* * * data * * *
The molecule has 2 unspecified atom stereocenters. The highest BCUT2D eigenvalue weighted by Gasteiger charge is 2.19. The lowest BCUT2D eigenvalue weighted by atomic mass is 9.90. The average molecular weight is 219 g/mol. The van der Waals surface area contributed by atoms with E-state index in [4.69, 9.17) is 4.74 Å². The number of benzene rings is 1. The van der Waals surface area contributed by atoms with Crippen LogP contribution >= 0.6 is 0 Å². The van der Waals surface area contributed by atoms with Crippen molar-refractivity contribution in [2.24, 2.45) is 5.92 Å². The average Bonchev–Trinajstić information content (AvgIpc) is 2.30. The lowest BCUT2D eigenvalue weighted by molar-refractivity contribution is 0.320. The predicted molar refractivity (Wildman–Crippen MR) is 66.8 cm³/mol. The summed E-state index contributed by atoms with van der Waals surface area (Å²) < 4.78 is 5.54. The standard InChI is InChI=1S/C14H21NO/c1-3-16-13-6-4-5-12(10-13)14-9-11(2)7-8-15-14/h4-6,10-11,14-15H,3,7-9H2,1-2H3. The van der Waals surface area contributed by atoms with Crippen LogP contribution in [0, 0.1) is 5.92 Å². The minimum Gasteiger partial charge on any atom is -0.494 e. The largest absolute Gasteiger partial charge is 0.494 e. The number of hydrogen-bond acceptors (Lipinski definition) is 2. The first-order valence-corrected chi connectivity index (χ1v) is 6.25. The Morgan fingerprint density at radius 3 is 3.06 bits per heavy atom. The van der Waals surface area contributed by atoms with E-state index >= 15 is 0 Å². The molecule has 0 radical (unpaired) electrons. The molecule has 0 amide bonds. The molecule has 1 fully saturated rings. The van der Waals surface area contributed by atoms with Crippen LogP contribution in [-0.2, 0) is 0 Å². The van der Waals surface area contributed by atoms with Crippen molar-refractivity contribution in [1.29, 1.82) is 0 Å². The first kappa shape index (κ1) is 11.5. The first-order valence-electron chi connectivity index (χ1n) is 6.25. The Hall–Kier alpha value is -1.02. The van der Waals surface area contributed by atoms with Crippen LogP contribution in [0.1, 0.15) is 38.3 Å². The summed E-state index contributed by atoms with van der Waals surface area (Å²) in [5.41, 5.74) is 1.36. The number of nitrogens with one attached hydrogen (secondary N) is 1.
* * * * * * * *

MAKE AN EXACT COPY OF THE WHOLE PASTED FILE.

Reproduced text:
The molecule has 2 unspecified atom stereocenters. The highest BCUT2D eigenvalue weighted by Gasteiger charge is 2.19. The lowest BCUT2D eigenvalue weighted by atomic mass is 9.90. The average molecular weight is 219 g/mol. The van der Waals surface area contributed by atoms with E-state index in [4.69, 9.17) is 4.74 Å². The number of benzene rings is 1. The van der Waals surface area contributed by atoms with Crippen LogP contribution >= 0.6 is 0 Å². The van der Waals surface area contributed by atoms with Crippen molar-refractivity contribution in [2.24, 2.45) is 5.92 Å². The average Bonchev–Trinajstić information content (AvgIpc) is 2.30. The lowest BCUT2D eigenvalue weighted by molar-refractivity contribution is 0.320. The predicted molar refractivity (Wildman–Crippen MR) is 66.8 cm³/mol. The summed E-state index contributed by atoms with van der Waals surface area (Å²) < 4.78 is 5.54. The standard InChI is InChI=1S/C14H21NO/c1-3-16-13-6-4-5-12(10-13)14-9-11(2)7-8-15-14/h4-6,10-11,14-15H,3,7-9H2,1-2H3. The van der Waals surface area contributed by atoms with Crippen LogP contribution in [0, 0.1) is 5.92 Å². The minimum Gasteiger partial charge on any atom is -0.494 e. The largest absolute Gasteiger partial charge is 0.494 e. The number of hydrogen-bond acceptors (Lipinski definition) is 2. The first-order valence-corrected chi connectivity index (χ1v) is 6.25. The Morgan fingerprint density at radius 3 is 3.06 bits per heavy atom. The van der Waals surface area contributed by atoms with E-state index >= 15 is 0 Å². The molecule has 0 radical (unpaired) electrons. The molecule has 0 amide bonds. The molecule has 1 fully saturated rings. The van der Waals surface area contributed by atoms with Crippen LogP contribution in [-0.2, 0) is 0 Å². The van der Waals surface area contributed by atoms with Crippen molar-refractivity contribution in [1.29, 1.82) is 0 Å². The first kappa shape index (κ1) is 11.5. The first-order valence-electron chi connectivity index (χ1n) is 6.25. The Hall–Kier alpha value is -1.02. The van der Waals surface area contributed by atoms with Crippen LogP contribution in [0.1, 0.15) is 38.3 Å². The summed E-state index contributed by atoms with van der Waals surface area (Å²) in [5.41, 5.74) is 1.36. The number of nitrogens with one attached hydrogen (secondary N) is 1.